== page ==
For the Gipper, it was a public-relations fiasco. Gorby smoked him out on the key question: How real was Reagan’s latter-day conversion to arms control? Not very real at all, the outcome suggested. Ultimately, Reagan was the same politician who had never believed in arms treaties with the Soviet Union, who was still committed to creating a vast new generation of weapons in space. By cleverly dramatizing the choice for a world audience — genuine arms reductions by the two superpowers or the construction of the American president’s Star Wars — Gorbachev scored a propaganda victory.
Back in Washington, the president’s own propagandists set about converting defeat into triumph. When the summit collapsed, Secretary of State George Shultz appeared on television, his face the pallor of a pallbearer’s, and announced the administration’s “deep disappointment.” Two days later, the secretary of state was comparing Ronald Reagan to Christopher Columbus.
“Columbus, having wandered around and discovered several islands, returned home and was greeted by skepticism, too,” Shultz told a private briefing for members of the House of Representatives. “In much the same way, the president has discovered a new world in Reykjavik — the new world of the Strategic Defense Initiative. The president has long realized that he has discovered a new world. Now others are beginning to perceive it.”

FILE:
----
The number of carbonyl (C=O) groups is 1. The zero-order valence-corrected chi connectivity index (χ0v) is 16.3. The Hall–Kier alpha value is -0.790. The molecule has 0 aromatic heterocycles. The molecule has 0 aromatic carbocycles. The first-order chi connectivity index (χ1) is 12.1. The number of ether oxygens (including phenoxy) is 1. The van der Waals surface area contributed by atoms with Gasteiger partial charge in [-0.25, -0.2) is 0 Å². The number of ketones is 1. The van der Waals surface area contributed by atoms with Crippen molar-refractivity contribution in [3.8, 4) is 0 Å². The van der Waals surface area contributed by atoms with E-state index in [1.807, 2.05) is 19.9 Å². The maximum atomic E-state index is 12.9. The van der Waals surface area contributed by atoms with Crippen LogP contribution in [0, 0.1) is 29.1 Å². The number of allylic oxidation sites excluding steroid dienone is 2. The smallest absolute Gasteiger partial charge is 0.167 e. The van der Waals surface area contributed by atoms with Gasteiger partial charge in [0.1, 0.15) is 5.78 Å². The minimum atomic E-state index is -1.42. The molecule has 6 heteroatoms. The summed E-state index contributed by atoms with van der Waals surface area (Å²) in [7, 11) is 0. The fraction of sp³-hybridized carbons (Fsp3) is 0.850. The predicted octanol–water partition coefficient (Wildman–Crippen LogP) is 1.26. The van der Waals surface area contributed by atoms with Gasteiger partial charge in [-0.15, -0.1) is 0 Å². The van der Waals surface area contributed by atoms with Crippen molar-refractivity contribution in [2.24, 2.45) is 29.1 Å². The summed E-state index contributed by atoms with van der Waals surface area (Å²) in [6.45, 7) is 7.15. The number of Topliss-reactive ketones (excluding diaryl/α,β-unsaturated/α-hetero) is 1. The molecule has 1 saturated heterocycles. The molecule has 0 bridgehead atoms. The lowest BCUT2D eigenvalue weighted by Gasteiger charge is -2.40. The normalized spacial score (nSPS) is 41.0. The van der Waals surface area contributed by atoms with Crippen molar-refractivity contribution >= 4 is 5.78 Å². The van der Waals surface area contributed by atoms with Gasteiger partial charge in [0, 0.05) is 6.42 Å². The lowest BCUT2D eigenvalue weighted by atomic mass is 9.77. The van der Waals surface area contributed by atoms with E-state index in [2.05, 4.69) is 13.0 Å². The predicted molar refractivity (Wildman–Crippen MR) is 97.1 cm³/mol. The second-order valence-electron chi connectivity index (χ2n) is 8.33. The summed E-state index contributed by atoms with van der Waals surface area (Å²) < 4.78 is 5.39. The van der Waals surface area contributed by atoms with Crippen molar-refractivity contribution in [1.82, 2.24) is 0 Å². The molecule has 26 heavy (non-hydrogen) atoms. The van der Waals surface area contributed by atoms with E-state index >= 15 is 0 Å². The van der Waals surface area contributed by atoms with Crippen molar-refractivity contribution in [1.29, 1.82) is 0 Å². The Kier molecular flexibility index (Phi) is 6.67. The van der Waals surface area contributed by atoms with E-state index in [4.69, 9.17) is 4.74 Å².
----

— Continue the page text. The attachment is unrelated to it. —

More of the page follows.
Some of the House members rolled their eyes and suppressed snickers. What the president had really done, one of them quipped, was “trade a bird in the hand for a pie in the sky.” The words and pictures from the White House once again failed to match reality.
When the fog of propaganda surrounding the White House dissipates, that should become clearer. If the American people can get an honest grasp of what Star Wars actually means for the future, they will understand how stubbornly wrongheaded their president was at Reykjavik. They will also grasp that the future holds great promise for serious arms control — with or without Reagan.